Oxfam's stunt shows how the food we all rely on is at risk in the face of a changing climate. Ainhoa Goma/Oxfam
Oxfam's stunt shows how the food we all rely on is at risk in the face of a changing climate. Ainhoa Goma/Oxfam

Climate deal fails poor people

11 December, 2011 | GROW

Negotiators at the UN climate talks have narrowly avoided a collapse, agreeing to the bare minimum deal possible as the UN climate talks in Durban went well beyond the eleventh, twelfth and thirteenth hours.

There were two key issues that they debated, drafted, discussed and dissected over two long weeks of talks. Firstly, how to increase the ambition of emissions cuts and ensure a legal framework – the bedrock of which was a second commitment period of the Kyoto Protocol (KP)– with a separate fair, ambitious and binding agreement covering all major emitters. Secondly, how they raise the money needed to fill the Green Climate Fund – the instrument that is designed to pay for developing countries to adapt their economies to a greener path and help their people mitigate against the affects of a changing climate. 

The plan that was finally agreed, as the talks overran into a second night, gets the Fund up and running without any sources of funding, preserves a narrow pathway to avoid 4 degrees of warming and gets a second commitment period of the KP without key members.

Let’s be clear, as the delegate say as a precursor to most speeches, the deal that has been done in Durban is not good for the future of the planet, or the poorest and most vulnerable people. Negotiators have sent a message to the world’s hungry: ‘Let them eat carbon.’

The ‘Durban Platform’ can only be described as a major disappointment. But the blame for this delay lies squarely on the shoulders of the US and other countries like Canada, Japan and Australia who dragged their feet from start to finish, mainly over how to cut emissions in line with keeping warming below 2 degrees.

If more ambitious action is not taken soon, farmers in parts of Africa could face a drop in crop yields of more than fifty percent within this generation or that of their children.  Food prices could more than double within the next two decades, up to half of this caused by climate change. This makes delivering real concrete assistance to ensure the most vulnerable people can protect themselves from a changing climate even more vital.

We cannot allow the Green Climate Fund to wither on the vine. Governments must identify significant and predictable sources of money for the Fund without delay, such as a tiny tax on financial transactions and a fee on emissions from international shipping.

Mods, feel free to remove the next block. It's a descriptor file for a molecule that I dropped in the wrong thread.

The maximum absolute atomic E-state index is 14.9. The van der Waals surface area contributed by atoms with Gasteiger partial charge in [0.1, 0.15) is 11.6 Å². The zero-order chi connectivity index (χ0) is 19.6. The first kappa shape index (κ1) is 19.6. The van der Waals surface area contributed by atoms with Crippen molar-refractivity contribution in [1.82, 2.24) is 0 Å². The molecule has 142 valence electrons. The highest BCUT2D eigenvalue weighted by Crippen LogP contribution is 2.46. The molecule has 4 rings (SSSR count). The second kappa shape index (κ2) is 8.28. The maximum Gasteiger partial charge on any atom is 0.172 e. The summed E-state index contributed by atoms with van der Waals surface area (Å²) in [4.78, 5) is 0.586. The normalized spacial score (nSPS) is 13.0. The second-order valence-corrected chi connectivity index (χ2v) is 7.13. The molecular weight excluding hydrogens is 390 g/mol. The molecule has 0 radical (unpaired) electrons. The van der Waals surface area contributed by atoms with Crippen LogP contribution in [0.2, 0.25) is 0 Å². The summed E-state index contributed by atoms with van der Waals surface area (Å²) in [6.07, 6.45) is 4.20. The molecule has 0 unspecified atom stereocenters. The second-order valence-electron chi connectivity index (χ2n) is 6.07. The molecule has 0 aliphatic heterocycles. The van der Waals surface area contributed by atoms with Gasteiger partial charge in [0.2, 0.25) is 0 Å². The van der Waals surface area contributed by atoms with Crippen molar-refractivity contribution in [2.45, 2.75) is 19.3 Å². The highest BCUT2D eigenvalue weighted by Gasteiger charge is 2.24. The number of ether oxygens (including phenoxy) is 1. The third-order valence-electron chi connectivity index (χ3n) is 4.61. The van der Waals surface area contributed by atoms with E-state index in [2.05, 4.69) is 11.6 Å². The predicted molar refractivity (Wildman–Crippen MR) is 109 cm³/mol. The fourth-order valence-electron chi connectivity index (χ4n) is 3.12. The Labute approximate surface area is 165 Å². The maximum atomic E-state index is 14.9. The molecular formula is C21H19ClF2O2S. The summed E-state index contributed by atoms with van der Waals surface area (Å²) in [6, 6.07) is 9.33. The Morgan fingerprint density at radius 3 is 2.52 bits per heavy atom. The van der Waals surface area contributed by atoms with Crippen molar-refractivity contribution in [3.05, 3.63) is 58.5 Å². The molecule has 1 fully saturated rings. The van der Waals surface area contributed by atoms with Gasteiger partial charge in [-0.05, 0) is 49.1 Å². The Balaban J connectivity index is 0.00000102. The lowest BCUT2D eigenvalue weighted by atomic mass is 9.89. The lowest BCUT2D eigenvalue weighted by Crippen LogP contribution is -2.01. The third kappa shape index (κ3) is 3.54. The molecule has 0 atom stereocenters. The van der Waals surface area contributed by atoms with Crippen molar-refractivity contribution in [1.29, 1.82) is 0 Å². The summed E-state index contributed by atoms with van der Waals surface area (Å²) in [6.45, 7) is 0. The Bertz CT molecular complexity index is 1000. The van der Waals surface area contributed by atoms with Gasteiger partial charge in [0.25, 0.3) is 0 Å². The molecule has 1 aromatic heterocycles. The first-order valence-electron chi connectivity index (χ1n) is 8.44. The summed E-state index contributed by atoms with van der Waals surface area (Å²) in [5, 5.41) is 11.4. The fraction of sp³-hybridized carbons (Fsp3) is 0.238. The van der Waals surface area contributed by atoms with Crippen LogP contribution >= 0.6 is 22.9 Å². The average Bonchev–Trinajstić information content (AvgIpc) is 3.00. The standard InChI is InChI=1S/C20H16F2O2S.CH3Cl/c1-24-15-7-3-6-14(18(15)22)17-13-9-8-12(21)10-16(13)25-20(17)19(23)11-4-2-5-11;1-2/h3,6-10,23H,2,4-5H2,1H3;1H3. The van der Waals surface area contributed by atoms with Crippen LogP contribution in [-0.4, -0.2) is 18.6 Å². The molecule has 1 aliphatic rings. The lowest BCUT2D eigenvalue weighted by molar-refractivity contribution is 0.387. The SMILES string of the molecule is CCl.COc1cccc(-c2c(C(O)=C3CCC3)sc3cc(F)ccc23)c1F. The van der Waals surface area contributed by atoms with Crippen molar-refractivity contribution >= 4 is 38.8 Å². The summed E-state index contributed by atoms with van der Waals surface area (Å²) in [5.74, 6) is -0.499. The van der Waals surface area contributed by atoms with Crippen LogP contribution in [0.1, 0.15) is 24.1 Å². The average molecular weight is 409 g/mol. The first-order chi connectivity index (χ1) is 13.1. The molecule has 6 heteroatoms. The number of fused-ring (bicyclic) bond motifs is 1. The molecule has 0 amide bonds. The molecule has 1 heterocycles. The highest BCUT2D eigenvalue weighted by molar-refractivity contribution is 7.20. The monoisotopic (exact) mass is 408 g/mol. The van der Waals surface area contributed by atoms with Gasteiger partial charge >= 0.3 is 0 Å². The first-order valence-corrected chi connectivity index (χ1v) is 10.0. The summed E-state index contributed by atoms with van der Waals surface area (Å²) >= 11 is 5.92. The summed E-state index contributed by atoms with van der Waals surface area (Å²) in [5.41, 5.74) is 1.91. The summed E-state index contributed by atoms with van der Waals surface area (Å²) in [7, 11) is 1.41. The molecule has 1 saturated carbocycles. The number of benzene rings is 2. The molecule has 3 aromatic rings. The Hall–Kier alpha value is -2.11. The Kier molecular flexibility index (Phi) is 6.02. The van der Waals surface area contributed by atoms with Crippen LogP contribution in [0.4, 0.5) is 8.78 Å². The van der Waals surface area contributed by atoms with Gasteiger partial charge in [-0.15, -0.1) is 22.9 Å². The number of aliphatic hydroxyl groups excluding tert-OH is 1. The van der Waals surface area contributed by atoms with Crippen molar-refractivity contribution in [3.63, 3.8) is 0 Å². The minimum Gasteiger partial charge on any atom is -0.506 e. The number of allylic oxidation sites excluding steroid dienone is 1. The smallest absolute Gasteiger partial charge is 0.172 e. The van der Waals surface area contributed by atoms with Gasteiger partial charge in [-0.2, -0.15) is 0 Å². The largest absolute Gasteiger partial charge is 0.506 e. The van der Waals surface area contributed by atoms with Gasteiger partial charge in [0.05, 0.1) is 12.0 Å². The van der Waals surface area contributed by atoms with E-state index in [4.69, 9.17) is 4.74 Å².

Governments must bank the pennies won here in Durban and immediately turn their attention to raising the ambition of their emissions cuts targets and filling the Green Climate Fund. If countries don’t ratchet up their emissions cuts urgently, it will be the poorest and most vulnerable communities around the world who pay for this inaction with their lives.

People who care about the fate of the world’s poor and their own economic future should be angry that governments have failed to take adequate action here in Durban.  But anger alone won’t solve climate change. There is still an opportunity to push forward in Rio to raise the level of ambition and cut the kind of deal we need. Those who are unable to negotiate for this kind of outcome should simply stay home.

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More on Oxfam's work at the COP17 UN climate talks in Durban.

Comments

Governments have failed everyone for the last 15 years

On the matter of UNFCCC-compliance, governments have routinely failed everyone for the last 15 years. There's nothing new about this, other than that for the first time it is explicit that the islands are being openly discarded. The AOSIS future global emissions/concentrations budget demand [225 GTC] is compared with the actual global emissions/concentrations budget implied by the 'Durban Deal' [+480 GTC] as here:  http://www.gci.org.uk/news.html

In other words the 'Plimsol Line' drawn by AOSIS as the one that saved them was ignored. Is it any wonder that their chairman [Karl Hood of Grenada] asked "Must we accept our annihilation?"

Taking a path toward sustainability while there is still time.

‎'Kicking so many cans down the road' and denying responsibility for our reckless overconsumption, relentless overproduction and rampant overpopulation activities today can fulfill nothing more than the promise of a disastrous future for children everywhere tomorrow. Choosing now to live outrageously greedy lifestyles that are patently unsustainable provides all the wrong lessons to our children, who must learn to live sustainably before it is too late for human behavior change to make a difference.

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